Patton will lead the assault. I would prefer Montgomery, but even Eisenhower isn’t that stupid.
This movie serves as both an unofficial sequel and thematic bookend to The Longest Day. It has an undeserved reputation for being overlong, ponderous and dull. It’s none of those things but I can understand how it could appear that way to people expecting a more conventional war movie.
William Friedkin’s The French Connection is a lean, uncompromising example of filmmaking without a single gram of fat on its bones. Nothing unnecessary to telling the story is on screen, allowing Friedkin to tell a fairly complex story within a surprisingly compact running time of 104 minutes. Gene Hackman’s balls-out performance as unconventional and obsessive narcotics cop Jimmy “Popeye” Doyle elevates what was already a superior film to the level of a classic.
In the early seventies, producers Alexander and Ilya Salkind successfully translated Alexandre Dumas’ The Three Musketeers into a pair of films, shot together as one. Despite being sued by several of the performers demanding payment for two films instead of just one, the Salkinds must have thought it was successful enough to attempt repeating the experiment when they adapted Superman for the big screen later that decade.
Be forewarned, while I normally avoid giving out plot spoilers in my reviews, I feel like it’s necessary this time to fully get my opinion across.
Runaway Jury is probably one of the more morally bankrupt mainstream movies I’ve seen. It stacks the deck completely in favor of one side in order to justify the deplorable actions of the film’s hero, which amount to no less than subverting the justice system to suit his own agenda. The fact that he is, in effect, giving the film’s villain a taste of his own medicine is completely irrelevant when our protagonist is also sinking to the same level or lower.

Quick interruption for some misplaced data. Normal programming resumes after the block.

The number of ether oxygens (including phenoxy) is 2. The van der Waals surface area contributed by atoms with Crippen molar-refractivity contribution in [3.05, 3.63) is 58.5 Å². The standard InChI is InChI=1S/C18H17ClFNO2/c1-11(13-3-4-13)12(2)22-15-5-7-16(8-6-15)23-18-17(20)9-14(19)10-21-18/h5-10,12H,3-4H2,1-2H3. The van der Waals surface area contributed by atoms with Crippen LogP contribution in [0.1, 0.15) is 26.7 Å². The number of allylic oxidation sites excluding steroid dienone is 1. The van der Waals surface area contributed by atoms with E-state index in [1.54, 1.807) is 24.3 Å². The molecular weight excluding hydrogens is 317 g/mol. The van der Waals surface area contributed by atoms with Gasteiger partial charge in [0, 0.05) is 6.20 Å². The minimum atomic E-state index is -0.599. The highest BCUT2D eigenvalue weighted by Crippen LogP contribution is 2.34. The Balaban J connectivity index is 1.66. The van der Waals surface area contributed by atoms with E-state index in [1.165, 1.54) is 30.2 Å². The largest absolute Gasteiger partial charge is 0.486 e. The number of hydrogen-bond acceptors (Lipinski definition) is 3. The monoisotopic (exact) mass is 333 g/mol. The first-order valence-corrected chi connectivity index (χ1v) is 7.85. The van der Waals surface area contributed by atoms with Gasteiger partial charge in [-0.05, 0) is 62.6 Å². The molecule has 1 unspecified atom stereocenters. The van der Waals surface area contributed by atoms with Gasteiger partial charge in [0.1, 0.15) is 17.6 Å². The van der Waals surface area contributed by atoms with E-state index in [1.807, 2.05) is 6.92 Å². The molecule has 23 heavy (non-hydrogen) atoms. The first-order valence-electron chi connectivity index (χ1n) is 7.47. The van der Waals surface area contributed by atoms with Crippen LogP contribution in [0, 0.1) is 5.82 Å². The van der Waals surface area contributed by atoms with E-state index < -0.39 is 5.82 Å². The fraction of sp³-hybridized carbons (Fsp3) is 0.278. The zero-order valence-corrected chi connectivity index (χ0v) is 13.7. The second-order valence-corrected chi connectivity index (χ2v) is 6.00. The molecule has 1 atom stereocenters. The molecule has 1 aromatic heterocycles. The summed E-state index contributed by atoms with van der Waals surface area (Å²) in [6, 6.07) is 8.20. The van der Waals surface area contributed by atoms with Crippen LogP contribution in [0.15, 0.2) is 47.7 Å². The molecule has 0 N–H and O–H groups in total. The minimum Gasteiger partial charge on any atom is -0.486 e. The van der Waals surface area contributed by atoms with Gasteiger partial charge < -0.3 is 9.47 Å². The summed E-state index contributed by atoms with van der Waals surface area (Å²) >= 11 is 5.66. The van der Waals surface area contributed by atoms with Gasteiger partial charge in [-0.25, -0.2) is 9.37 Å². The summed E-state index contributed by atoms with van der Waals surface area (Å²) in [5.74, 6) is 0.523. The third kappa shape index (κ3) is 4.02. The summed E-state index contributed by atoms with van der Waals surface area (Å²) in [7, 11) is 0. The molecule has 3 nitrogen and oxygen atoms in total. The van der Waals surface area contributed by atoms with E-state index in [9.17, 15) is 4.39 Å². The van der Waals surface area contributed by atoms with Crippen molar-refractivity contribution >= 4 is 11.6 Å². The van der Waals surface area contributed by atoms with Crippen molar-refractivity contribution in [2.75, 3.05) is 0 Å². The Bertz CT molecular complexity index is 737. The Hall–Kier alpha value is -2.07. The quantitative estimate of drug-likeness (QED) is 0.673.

I think the last “traditional” western that Clint Eastwood starred in was the television show Rawhide. Even his own The Outlaw Josey Wales, while as close as he has come to what people normally think of as a western, had enough of Eastwood’s character-based humor to make it stand apart from the crowd.
Unforgiven is not going to change that, either. Eastwood’s first Best Picture winner is less of a western than a clear-eyed rumination on the subject of violence. Some have labeled the film “anti-violence” but even that is an over-simplification that denies the film’s depth.
The Royal Tenebaums is a masterfully-executed, unconventional little film starring some of our best actors, all at the top of their game, all playing characters I wanted to strangle by the middle of the picture. It’s an odd feeling to so thoroughly admire the craft with which a film was made, while still hoping for a Roland Emmerich-sized catastrophe to obliterate the city in which these characters live.
Young Frankenstein remains the most consistently self-assured film of Mel Brooks‘ career. Not as audaciously funny as Blazing Saddles or The Producers, it is still a pitch-perfect send up of the Universal monster movies of the 1930s. Filmed entirely in glorious black-and-white, the cinematography sets the perfect mood for lovingly satirizing those classics.
The last time director Lawrence Kasdan and Kevin Costner teamed up for a western it was 1985’s sunny and retro Silverado, a movie that was as much an homage to the traditional western as anything else. Their second teaming, Wyatt Earp, is a complete 180-degree turn from the first. Billed as a serious examination of the life of the famous and controversial lawman, Wyatt Earp takes a long time to win our hearts and then overstays its welcome.